table for one
away from the kitchen
back to the world
not under the plants
skylight’s too bright
too much limoncello
the fat lady farted
plus twenty percent
07/87 – 0 5/17
ten years ago
i took up the knife
held it to my eye and with a flick
felt it cut; just a trickle and a speck,
and the city barely felt it
but it was reddish-blue, a royal hue
(though lacking you)
and i cut again, and often.
four-score and seven years ago
i freed myself from my earthbound
wondering if you were out there
‘cause i could taste you
even if you danced just out of reach
of my tongue
and i took up the gun, to shoot, to kill,
and kill me i did, until reborn,
i rewrote myself, with
you as my leading lady
and then four years hence
mass-killer now, and crazy
with the knife, i cut, i kill,
i spin at will, i’m there,
you’re here, but still not near
still out of reach, that tender peach,
i’ll always taste, that bitter waste
my leading lady,
that failing muse, that buys me bullets
i’ll never use, and tears i shed,
we’ll never wed,
but faithful shall i ever be.
The way to tell good jazz is that you don’t notice him till the song’s ‘most over. Good jazz sneaks up behind you and pulls down your shorts and then drinks your beer when you to turn to see what’s happening. You stumble and fall, wondering who did the dirty deed, and you look back, but you sure it couldn’t be jazz, ‘cause he sitting yonder in the corner, cleaning his horn and minding his own damned business. That foam on his mouth just blow back from the spit valve.
Good jazz hangs outside the club, under a tattered awning as the rain soaks up the oil from the day’s toil, leaning against the brick wall. He’s out there, cool as fuck in his shades, smoking a shorty and minding his game. Good jazz sees you, and exhales a thin cloud, and says, “What’s up?”
You get excited, seeing his axe and hoping he might play you a bit, but he don’t play, ’cause the music is him. He don’t need to play that horn; good jazz gonna play you instead. You stand next to him, quiet as all get out, listenin’ to his stories and trying to remember the words. But good jazz don’t need no words to tell his stories.
Sometimes, good jazz ain’t a he at all, and when that happens, it’s special, ‘cause you know damn well that bad jazz be trying to keep good jazz locked up all night. You can find bad jazz anytime. He sit in the back of clubs, wearing shiny shoes and a too-tight suit, blowing sour notes from his horn and making a ruckus. You ask bad jazz to chill so you can hear good jazz blowing and singing outside, but he don’t shut up.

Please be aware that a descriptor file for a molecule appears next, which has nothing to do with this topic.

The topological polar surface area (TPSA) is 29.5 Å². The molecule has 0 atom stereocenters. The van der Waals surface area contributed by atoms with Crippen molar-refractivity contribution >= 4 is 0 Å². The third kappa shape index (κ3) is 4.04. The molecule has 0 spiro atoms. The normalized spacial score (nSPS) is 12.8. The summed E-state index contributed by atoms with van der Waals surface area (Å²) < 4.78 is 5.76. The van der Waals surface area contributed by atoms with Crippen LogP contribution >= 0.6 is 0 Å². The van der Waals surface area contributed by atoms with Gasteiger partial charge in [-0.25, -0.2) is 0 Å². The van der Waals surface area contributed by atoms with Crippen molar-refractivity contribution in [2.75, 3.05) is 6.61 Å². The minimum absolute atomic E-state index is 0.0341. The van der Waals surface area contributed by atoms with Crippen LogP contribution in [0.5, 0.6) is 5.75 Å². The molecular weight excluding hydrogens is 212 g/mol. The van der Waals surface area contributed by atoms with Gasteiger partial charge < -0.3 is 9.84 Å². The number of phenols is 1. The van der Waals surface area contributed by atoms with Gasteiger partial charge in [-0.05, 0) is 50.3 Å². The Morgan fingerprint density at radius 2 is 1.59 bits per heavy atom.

Bad jazz always wants attention.
Good jazz, though, good jazz he just play and whisper. He don’t write down the notes and she don’t sing the song the same way twice, but that just bring you back. Good jazz don’t color in the lines, ‘cause the lines remind him too much of prison cells or dirty, smoky nights in the monochrome city with just a needle to keep him company. Good jazz would rather be outside, playing with his girl, sexing her something good, and letting you listen, long as you keep your eyes closed.
Good jazz don’t never seem to stay in the club long, but that’s okay. Better out than in anyway, right?
It t’ree a.m.
rakkle and roll,
swing an’ sway,
irie feelins t’ru de day.
Night-a call, me
rakkle me brain now
don’ cha know.
It t’ree a.m.,
me reggae flow,
bounce ‘pon de train
an’ mek we go.
T’ru dem tunnel,
out de side,
down we block,
so me can hide.
Rakkle and blow,
Sess na sway,
life naw good
it waste away.
Monday Night is blues Night
so I wrote you a song that go
something like dis.
I was born with the blues in my hand.
I thought it was a flesh axe,
but it was a silent guitar that only played one note.
If you’d been there, I’d have sung it for you,
but I doubt you’d have heard me.
The doc let me home with a slap on the ass
and the usual kick in the balls.
We paid him for the one, but the other was on the house.
It always seems that when I sing the sweetest—
my softest songs—
can’t nobody hear me.
Y’all don’t hear me neither.
And ‘round about 4 (years not o’clock)
I wrote you a sweet song and called it
“my head is full of you but my hands
only caught the blues.”
Mama would sang it wif’ me,
but she only sings off-key, and her one note
sounded like a song she wrote
to my melody.
Still, it made me feel good, knowing
I had accompaniment
of a sort, and I needed some damn
I’m telling you.
So when I met you,
lyrics in your left hand, sheet music in your
I figured we’d sit the fuck down
and finally write all them goddamned blues
I was born with.
I gots a muthafucken library of ‘em,
as you prolly know,
and they all have happy endings,
somebody’s songs got to.
I got a pocket full of you
but my hands are left
(With thanks to Michael Burks for the inspiration.)
You can never go back
except for when you do.
Her eyes still kiss his
softly, secret — never ends
A vision of youth
ten years fade — never werer.
Lines grow lighter, lighter,
love is young, and bold, and proud…
Hairline stretech, reaches forward
(afro blowing in the wind)
stretch marks fading, disappearing
green eyes shyly, brightly,
Now she stands, ever lovely,
eighteen still and twenty yon.
(or he’s mistaken)
now sure, is she, that
broken hearts can be forgotten
shallow tears make this one sweet.
Her eyes still kiss him
tall and strong
and young and proud
and a sinner’s smile.
She blames herself
for their transgressions
sees him through unworthy eyes
beauty inner, outer, ever